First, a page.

Souhan: By pumping brakes on Buxton and Lewis, Twins avoid downside risk

·4 min read

The Twins didn't have Byron Buxton, Carlos Correa or Royce Lewis in their starting lineup on Sunday. They overcame a six-run deficit to win 7-6 at Kansas City, putting them on pace to win 99 games and enrage 1 million fans.

Roughly a quarter of the way through the 2022 season, the Twins will start a homestand on Monday against Detroit at Target Field, and it seems that a large number of vocal fans will care more about the posted lineup than the final boxscore.

They want to see Buxton and Lewis in the lineup every day. Which is understandable. They are the two most spectacular athletes in the organization.

Where angry fans and the Twins bosses differ is in the assessment of downside risk.

Bettors, businesspeople and baseball bosses are obligated to assess downside risk — the chance of the return on an investment being less than expected.

The Twins plan to rest Buxton regularly, in the hope of getting 100 to 110 productive games out of him. He's playing despite patella tendinitis in his right knee. He has averaged 54 games played over the past four seasons. He requires full days off to undergo therapy and rest. His knee hurts when he swings, which means using him as a DH is not a solution.

If you are not responsible for Buxton's health, you might be willing to say, "Play him every day; see what happens." If you are in charge and your large medical staff is telling you that Buxton won't stay healthy unless he receives regular rest, you cannot in good conscience play him every day.

Lewis poses a more subtle form of risk. In his first 11 games in the majors, he hit .308 and produced an outstanding .889 OPS, while playing spectacularly at shortstop and running the bases like the second coming of Buxton.

When Correa returned from injury, the Twins had two choices: Send Lewis back to St. Paul, or move him to another position.

If they had moved Lewis to third, they would be displacing Gio Urshela, an excellent fielder who produced the winning hit Sunday. If they moved Lewis to first, they would be asking him to adapt to a tricky position while playing for a first-place team.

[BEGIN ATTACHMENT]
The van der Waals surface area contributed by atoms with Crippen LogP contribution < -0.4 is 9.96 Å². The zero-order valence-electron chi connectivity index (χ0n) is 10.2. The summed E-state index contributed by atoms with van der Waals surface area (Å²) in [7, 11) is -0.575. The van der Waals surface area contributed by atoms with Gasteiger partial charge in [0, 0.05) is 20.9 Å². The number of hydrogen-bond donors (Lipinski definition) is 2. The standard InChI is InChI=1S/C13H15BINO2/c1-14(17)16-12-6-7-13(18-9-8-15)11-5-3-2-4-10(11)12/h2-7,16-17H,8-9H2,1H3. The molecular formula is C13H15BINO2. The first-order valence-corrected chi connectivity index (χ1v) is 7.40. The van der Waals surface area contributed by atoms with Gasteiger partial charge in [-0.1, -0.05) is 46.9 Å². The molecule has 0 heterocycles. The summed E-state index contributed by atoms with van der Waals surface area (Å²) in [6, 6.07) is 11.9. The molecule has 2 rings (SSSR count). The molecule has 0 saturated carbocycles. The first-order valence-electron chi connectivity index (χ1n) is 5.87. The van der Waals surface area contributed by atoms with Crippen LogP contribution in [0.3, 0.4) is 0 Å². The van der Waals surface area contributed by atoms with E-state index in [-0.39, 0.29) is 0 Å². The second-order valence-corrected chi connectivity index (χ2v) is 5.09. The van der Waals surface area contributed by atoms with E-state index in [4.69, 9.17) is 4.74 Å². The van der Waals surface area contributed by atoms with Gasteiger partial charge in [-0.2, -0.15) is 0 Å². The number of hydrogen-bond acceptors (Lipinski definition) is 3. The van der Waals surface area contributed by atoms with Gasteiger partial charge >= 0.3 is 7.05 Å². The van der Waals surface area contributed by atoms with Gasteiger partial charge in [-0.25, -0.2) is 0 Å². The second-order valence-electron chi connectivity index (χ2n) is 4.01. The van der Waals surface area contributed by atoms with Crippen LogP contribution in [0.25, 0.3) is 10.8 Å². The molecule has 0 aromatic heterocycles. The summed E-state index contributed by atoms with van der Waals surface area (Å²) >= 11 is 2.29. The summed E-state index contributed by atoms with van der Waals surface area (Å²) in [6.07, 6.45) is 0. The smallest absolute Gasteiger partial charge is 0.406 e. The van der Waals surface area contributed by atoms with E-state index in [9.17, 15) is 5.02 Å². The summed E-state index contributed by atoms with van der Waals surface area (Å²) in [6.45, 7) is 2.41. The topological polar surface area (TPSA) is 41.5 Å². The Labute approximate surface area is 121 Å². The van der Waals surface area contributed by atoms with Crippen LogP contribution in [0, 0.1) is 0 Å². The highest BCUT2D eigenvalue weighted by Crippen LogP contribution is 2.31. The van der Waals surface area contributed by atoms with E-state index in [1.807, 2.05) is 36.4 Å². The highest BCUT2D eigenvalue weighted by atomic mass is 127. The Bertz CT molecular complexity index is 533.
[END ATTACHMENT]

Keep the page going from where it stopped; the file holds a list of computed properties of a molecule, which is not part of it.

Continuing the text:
First base looks easy, but Justin Morneau, a remarkable athlete and diligent worker, took years to master it. Joe Mauer, one of the most polished and versatile athletes in Minnesota history, took a year or two to become adept there.

Left field is like first base — easy relative to shortstop, but tricky if you haven't worked at it.

Lewis made only 40 plate appearances in the majors. That's not a body of work upon which any scout or general manager would base a major decision. Playing Lewis at an unfamiliar position for a team trying to win its division introduces potential failure — downside risk — into an ideal scenario.

Lewis went back to St. Paul filled with confidence, to fulfill the Twins' original goal for him this season — to finally amass at-bats in the high minors after years of injury and COVID shutdowns. The Twins are 4-0 since he was demoted.

Arguing that Lewis should stay in the big leagues with Correa healthy also presumes that Lewis will significantly outperform hitters like Luis Arraez, Trevor Larnach and Gilberto Celestino, and also that, playing an unfamiliar position, he wouldn't injure himself running into an outfield wall.

So much of the angst around these decisions seems fueled by Pohlad Paranoia, the suspicion of Twins fans that the family that owns the Twins doesn't want to win.

That feeling is based in reality. Carl Pohlad didn't try to win in the late 1990s and offered his team for contraction.

The Pohlads currently running the franchise gave Mauer a top-of-the-market $184 million contract; signed Josh Donaldson and Correa to megadeals; and extended Buxton despite his injuries.

This much is certain: Twins boss Derek Falvey and manager Rocco Baldelli signed on to win a World Series. Their decisions on Buxton and Lewis weren't some kind of surrender, just an acknowledgement of downside risk.